Madar said they and their friends were surprised by Trump's election and felt the tension at school recently.
Mather, a senior at Northwood High School in Chatham County, said he was scared about how people at his school would react to Trump's election.
“There is a definite uptake in racial slurs, sexual slurs, and queerphobic slurs," he said.
Portier-Young said she's experienced more verbal violence since the election.
“A lot of the Trump supporters have harassed me and have gotten into my face and very aggressively shouting slurs," she said.
The protest began at the Peace and Justice Plaza at 6 p.m. From there, protestors marched down the sidewalks of Franklin Street toward the intersection of North Columbia Street and Franklin Street. The protesters stayed at the intersection and chanted for about 20 minutes while a few stood in the street.
Traffic was held up and Chapel Hill Police Department officers directed traffic while protesters were in the street.
The crowd then continued down Columbia Street and turned left onto Cameron Avenue shouting, "Donald Trump can go to hell, but we are going to the Well."
Many parents brought their children to the protest, including Tatyana Davis, a 24-year-old Chapel Hill native. Davis brought her two-year-old son, partly because she couldn't find a babysitter and partly because she wanted to build a foundation for her son's awareness.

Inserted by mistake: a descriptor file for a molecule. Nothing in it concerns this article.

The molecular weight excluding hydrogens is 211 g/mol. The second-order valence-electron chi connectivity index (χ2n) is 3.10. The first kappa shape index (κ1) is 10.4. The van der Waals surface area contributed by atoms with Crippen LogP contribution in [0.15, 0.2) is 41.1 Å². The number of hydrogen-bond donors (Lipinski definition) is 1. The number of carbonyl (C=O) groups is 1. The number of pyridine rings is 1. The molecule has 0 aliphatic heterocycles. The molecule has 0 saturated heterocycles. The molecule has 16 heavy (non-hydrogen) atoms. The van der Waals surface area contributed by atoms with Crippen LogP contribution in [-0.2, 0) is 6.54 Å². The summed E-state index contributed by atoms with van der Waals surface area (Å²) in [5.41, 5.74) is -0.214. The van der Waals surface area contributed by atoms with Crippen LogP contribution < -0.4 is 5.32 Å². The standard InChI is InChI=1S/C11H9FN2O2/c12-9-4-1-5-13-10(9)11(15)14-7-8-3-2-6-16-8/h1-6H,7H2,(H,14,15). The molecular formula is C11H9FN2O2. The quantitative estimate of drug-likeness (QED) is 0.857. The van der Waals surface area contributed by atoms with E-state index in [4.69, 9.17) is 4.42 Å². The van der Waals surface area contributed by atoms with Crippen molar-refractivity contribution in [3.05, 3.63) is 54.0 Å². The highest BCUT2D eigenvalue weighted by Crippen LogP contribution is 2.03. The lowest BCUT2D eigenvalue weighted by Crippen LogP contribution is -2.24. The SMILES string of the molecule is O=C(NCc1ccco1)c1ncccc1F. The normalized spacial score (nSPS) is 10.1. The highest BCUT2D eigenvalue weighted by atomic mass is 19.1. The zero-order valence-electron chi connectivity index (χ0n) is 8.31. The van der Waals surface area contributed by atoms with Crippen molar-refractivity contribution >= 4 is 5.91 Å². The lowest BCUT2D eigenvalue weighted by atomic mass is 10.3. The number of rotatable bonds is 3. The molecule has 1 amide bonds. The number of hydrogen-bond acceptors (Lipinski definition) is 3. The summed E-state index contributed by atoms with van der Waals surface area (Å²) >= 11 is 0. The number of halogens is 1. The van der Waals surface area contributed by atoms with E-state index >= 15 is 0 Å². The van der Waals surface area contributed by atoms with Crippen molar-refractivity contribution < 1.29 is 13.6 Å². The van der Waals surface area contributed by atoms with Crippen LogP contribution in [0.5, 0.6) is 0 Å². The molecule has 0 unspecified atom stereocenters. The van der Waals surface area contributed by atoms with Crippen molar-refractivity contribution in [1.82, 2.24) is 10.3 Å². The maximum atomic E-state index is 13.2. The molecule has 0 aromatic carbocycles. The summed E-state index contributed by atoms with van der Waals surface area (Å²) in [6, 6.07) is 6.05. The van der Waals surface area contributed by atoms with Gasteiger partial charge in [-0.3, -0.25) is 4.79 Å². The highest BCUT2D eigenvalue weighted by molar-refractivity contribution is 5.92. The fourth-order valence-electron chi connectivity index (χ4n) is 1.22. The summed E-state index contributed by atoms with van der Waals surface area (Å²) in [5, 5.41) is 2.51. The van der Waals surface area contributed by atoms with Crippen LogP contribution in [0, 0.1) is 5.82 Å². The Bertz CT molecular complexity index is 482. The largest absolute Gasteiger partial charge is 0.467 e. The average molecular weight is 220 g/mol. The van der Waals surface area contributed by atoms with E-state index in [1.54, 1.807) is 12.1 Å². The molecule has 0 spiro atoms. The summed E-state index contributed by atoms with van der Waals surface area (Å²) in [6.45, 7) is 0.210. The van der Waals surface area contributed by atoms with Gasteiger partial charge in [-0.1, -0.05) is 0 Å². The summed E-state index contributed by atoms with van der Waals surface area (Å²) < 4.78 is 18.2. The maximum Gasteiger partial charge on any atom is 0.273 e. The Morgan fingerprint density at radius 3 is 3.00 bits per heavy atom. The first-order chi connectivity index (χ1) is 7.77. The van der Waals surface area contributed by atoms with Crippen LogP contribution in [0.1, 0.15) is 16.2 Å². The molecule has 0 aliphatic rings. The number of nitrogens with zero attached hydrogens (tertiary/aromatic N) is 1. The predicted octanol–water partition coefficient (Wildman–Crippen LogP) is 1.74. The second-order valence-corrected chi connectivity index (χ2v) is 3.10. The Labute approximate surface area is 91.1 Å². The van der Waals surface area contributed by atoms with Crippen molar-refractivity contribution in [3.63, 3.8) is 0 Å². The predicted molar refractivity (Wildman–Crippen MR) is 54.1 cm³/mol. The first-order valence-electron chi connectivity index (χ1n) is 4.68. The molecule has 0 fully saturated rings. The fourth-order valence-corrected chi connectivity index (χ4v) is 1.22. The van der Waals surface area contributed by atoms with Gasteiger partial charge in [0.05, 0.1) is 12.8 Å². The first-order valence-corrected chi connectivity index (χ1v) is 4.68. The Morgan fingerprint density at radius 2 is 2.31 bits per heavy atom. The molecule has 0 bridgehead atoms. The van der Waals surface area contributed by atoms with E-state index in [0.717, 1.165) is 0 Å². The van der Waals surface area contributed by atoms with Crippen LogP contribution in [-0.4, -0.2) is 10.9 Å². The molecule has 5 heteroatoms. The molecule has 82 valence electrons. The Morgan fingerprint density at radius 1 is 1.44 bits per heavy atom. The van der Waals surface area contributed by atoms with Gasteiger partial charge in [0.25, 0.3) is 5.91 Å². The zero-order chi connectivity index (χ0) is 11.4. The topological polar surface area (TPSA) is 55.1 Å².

"He's a baby and there are people who hate him already," she said. "I want him to grow up knowing what's going on and be strong and independent and not be afraid to live his life because of the color of his skin."
At the Old Well, people were invited to come up and speak about their experiences after the election. There were calls for more organized activism and education in the coming years. A few people came up and called for the protest to move back to Franklin Street in hopes of making more of an impression.
The group moved down Polk Place and marched back toward the intersection of Columbia and Franklin streets, with police directing traffic on Rosemary and Cameron. Protesters created a circle around the intersection and chanted "Love Trumps Hate" and "This is what democracy looks like."
This is the first protest the three students have organized, but they're hoping it will bring more awareness and activism in the community.
"Things don't stop here. We gotta keep moving. We gotta keep going," Mather said.
Staff writer Alexis Bell contributed reporting.